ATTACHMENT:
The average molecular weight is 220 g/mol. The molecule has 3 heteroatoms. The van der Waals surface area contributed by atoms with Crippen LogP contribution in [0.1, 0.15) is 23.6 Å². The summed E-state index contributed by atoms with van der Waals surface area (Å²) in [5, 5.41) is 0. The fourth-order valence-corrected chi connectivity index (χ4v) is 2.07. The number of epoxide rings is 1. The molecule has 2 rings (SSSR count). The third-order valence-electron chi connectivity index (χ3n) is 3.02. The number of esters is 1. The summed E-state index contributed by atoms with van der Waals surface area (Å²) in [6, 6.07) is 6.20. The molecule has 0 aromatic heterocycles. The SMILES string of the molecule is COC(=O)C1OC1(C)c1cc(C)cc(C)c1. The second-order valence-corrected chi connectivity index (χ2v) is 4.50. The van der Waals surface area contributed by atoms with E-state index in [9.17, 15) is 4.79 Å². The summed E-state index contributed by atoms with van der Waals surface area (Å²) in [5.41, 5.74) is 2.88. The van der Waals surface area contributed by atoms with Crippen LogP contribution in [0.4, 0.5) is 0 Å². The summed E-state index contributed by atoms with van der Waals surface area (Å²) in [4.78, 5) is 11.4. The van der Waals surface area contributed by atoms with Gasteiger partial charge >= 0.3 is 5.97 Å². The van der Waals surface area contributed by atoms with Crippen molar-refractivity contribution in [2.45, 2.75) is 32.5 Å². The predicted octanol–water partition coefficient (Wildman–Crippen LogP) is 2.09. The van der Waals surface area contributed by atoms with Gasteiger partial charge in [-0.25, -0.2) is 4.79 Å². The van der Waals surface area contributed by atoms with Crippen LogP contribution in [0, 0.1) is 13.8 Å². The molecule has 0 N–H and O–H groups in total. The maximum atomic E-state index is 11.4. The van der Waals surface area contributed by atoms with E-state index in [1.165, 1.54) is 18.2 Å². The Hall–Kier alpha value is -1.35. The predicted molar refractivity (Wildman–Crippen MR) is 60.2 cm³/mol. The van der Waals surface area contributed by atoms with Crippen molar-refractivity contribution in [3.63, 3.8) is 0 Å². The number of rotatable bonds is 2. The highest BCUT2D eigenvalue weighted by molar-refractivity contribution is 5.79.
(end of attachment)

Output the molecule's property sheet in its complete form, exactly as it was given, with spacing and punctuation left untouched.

The average molecular weight is 220 g/mol. The molecule has 3 heteroatoms. The van der Waals surface area contributed by atoms with Crippen LogP contribution in [0.1, 0.15) is 23.6 Å². The summed E-state index contributed by atoms with van der Waals surface area (Å²) in [5, 5.41) is 0. The fourth-order valence-corrected chi connectivity index (χ4v) is 2.07. The number of epoxide rings is 1. The molecule has 2 rings (SSSR count). The third-order valence-electron chi connectivity index (χ3n) is 3.02. The number of esters is 1. The summed E-state index contributed by atoms with van der Waals surface area (Å²) in [6, 6.07) is 6.20. The molecule has 0 aromatic heterocycles. The SMILES string of the molecule is COC(=O)C1OC1(C)c1cc(C)cc(C)c1. The second-order valence-corrected chi connectivity index (χ2v) is 4.50. The van der Waals surface area contributed by atoms with E-state index in [9.17, 15) is 4.79 Å². The summed E-state index contributed by atoms with van der Waals surface area (Å²) in [5.41, 5.74) is 2.88. The van der Waals surface area contributed by atoms with Crippen LogP contribution in [0.4, 0.5) is 0 Å². The summed E-state index contributed by atoms with van der Waals surface area (Å²) in [4.78, 5) is 11.4. The van der Waals surface area contributed by atoms with Gasteiger partial charge >= 0.3 is 5.97 Å². The van der Waals surface area contributed by atoms with Crippen molar-refractivity contribution in [2.45, 2.75) is 32.5 Å². The predicted octanol–water partition coefficient (Wildman–Crippen LogP) is 2.09. The van der Waals surface area contributed by atoms with Gasteiger partial charge in [-0.25, -0.2) is 4.79 Å². The van der Waals surface area contributed by atoms with Crippen LogP contribution in [0, 0.1) is 13.8 Å². The molecule has 0 N–H and O–H groups in total. The maximum atomic E-state index is 11.4. The van der Waals surface area contributed by atoms with E-state index in [1.165, 1.54) is 18.2 Å². The Hall–Kier alpha value is -1.35. The predicted molar refractivity (Wildman–Crippen MR) is 60.2 cm³/mol. The van der Waals surface area contributed by atoms with Crippen molar-refractivity contribution in [3.63, 3.8) is 0 Å². The number of rotatable bonds is 2. The highest BCUT2D eigenvalue weighted by molar-refractivity contribution is 5.79.